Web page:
Why Big Tech and Conservatives Are Clashing on Free Speech


When Twitter banned President Donald Trump after a mob he had encouraged stormed the U.S. Capitol on Jan. 6, the White House fell into an unusual social media silence. But the company’s move, followed by actions by Facebook, Apple, Google and Amazon to cut off individual users or social media platforms they saw as inciting violence, turned a long-simmering feud with conservatives into a full-throated battle. Trump supporters complained their free speech rights were being curtailed, but many liberals applauded what they saw as overdue steps to limit misinformation and prevent bloodshed.

1. Who’s blocking who?

Some individual users on social media platforms like Twitter and Facebook are being blocked, the most high-profile, of course, being Trump’s @realdonaldtrump Twitter handle, with 88 million followers. Trump was permanently banned on Jan. 8, “due to the risk of further incitement of violence,” according to the company. Facebook (and Instagram, which it owns) have suspended Trump until at least the Jan. 20 inauguration of President-elect Joe Biden, arguing Trump intended to use his time left in office to undermine the peaceful transition of power. Other tech companies also took action.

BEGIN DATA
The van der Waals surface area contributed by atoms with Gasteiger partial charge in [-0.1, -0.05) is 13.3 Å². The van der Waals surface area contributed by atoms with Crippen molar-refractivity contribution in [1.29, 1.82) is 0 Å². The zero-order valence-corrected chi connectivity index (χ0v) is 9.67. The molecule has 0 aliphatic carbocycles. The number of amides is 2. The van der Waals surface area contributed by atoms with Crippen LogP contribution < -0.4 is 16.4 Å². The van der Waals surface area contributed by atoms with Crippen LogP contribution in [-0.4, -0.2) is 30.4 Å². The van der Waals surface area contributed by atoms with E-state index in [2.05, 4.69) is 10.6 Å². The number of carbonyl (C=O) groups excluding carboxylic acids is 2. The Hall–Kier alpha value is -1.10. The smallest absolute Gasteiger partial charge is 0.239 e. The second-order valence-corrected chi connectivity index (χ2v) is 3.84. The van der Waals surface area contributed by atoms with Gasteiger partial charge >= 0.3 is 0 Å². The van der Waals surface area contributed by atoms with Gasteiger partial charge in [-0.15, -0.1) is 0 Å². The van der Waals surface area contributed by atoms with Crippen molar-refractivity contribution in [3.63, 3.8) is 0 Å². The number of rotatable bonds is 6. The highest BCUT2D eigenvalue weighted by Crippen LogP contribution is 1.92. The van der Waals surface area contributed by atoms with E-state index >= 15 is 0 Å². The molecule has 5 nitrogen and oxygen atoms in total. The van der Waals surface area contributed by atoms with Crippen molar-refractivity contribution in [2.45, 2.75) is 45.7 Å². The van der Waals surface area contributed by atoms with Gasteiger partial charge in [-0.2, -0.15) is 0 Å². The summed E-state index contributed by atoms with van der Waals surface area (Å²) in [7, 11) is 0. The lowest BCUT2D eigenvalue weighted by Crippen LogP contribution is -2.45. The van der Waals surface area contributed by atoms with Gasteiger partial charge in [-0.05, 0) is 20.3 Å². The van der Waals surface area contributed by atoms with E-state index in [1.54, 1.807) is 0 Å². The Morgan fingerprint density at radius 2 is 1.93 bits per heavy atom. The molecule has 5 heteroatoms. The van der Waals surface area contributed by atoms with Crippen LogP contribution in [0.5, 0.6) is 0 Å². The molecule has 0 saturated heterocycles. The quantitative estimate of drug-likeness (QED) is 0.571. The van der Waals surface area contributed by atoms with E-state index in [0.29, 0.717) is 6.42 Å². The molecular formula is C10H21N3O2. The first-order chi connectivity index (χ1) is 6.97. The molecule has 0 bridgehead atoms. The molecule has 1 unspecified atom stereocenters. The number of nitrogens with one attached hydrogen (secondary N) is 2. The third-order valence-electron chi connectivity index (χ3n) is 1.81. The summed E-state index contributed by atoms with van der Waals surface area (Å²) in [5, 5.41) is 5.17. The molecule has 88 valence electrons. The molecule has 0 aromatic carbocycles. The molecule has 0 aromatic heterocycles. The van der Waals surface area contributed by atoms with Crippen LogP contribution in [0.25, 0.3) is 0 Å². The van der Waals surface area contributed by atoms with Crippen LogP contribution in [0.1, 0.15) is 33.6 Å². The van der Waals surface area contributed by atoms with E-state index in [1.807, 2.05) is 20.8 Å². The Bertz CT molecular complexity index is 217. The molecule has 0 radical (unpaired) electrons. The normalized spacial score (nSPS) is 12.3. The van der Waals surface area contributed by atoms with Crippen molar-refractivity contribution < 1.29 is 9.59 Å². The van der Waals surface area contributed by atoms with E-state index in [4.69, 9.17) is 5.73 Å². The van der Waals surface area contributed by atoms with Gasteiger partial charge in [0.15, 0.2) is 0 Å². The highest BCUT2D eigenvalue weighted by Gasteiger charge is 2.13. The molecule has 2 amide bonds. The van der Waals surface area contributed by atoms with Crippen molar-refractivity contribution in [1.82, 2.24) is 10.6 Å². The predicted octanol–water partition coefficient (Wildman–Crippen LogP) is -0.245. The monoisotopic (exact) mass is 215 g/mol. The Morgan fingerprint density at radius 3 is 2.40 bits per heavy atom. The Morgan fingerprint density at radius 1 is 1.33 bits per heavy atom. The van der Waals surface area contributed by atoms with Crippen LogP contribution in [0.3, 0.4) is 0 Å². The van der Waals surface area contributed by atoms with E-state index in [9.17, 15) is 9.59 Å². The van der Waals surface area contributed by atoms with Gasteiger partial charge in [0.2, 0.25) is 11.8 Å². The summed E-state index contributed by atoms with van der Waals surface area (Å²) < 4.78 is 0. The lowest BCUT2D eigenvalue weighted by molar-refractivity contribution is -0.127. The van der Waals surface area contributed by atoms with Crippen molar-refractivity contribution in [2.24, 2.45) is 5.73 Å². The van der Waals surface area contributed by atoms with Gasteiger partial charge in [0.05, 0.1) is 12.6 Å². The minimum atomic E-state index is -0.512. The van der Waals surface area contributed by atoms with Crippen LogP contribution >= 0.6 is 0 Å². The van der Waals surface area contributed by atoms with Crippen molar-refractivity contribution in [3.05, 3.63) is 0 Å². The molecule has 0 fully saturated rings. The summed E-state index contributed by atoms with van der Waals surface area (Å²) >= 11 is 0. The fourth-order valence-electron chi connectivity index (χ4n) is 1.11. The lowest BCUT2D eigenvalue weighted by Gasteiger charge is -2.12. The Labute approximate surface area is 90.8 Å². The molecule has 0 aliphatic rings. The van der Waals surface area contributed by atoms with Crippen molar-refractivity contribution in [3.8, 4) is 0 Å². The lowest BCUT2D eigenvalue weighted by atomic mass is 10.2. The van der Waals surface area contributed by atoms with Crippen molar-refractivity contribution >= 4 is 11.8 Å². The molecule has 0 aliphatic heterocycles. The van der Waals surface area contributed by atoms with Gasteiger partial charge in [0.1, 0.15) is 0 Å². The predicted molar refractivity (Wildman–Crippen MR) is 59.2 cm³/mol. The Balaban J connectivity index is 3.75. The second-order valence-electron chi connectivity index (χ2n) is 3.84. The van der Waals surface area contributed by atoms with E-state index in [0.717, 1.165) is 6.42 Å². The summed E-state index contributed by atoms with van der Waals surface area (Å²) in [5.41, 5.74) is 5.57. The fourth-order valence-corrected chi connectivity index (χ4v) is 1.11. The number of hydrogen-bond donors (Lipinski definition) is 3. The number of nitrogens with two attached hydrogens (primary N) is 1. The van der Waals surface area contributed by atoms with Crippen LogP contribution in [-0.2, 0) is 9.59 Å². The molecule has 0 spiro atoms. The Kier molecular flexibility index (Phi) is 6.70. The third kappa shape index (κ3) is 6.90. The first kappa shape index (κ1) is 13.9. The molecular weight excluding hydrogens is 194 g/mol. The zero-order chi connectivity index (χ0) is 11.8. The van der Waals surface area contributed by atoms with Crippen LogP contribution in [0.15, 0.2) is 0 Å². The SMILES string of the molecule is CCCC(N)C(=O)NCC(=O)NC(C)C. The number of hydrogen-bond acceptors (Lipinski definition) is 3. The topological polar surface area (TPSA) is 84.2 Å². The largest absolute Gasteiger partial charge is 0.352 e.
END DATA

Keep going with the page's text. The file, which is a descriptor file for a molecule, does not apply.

2. Which companies are involved?

Apple and Google, which is owned by Alphabet Inc., closed their online stores to an app they saw as containing content that may have stoked the riots in the Capitol: Parler, a social media network that gained traction last fall among conservatives who complained of censorship elsewhere, had its app pulled from the iPhone App Store and Google Play, making it almost impossible to download the service to a mobile device. Amazon Web Services also cut Parler’s access to the servers that had hosted the site on Jan. 11, saying it wouldn’t provide services to “a customer that is unable to effectively identify and remove content that encourages or incites violence.” Parler, which said it was not able to immediately find another web hosting company willing to accept it, filed an antitrust suit against Amazon in an effort to force it to restore service.

3. What was the reaction?

Trump, who was briefly able to keep tweeting under the @POTUS handle before Twitter cut that off, charged that Twitter had coordinated with rivals in the Democratic Party to silence him. That post has since been removed. His son, Donald Trump Jr., claimed that the companies were violating their rights under the First Amendment to the U.S. Constitution. The Amendment protects against government-imposed restrictions on speech but leaves private companies free to regulate speech within their businesses as they see fit. Legal experts said that Twitter, Facebook, Amazon and the others were within their rights to enforce their terms of service on users. In Europe, some leaders including German Chancellor Angela Merkel criticized Twitter’s actions, saying lawmakers -- not tech companies -- should set free speech policy. In Europe, the scars of Nazi rule and the propaganda that helped create it have made government officials more willing to set rules against hateful content.

4. How did we get here?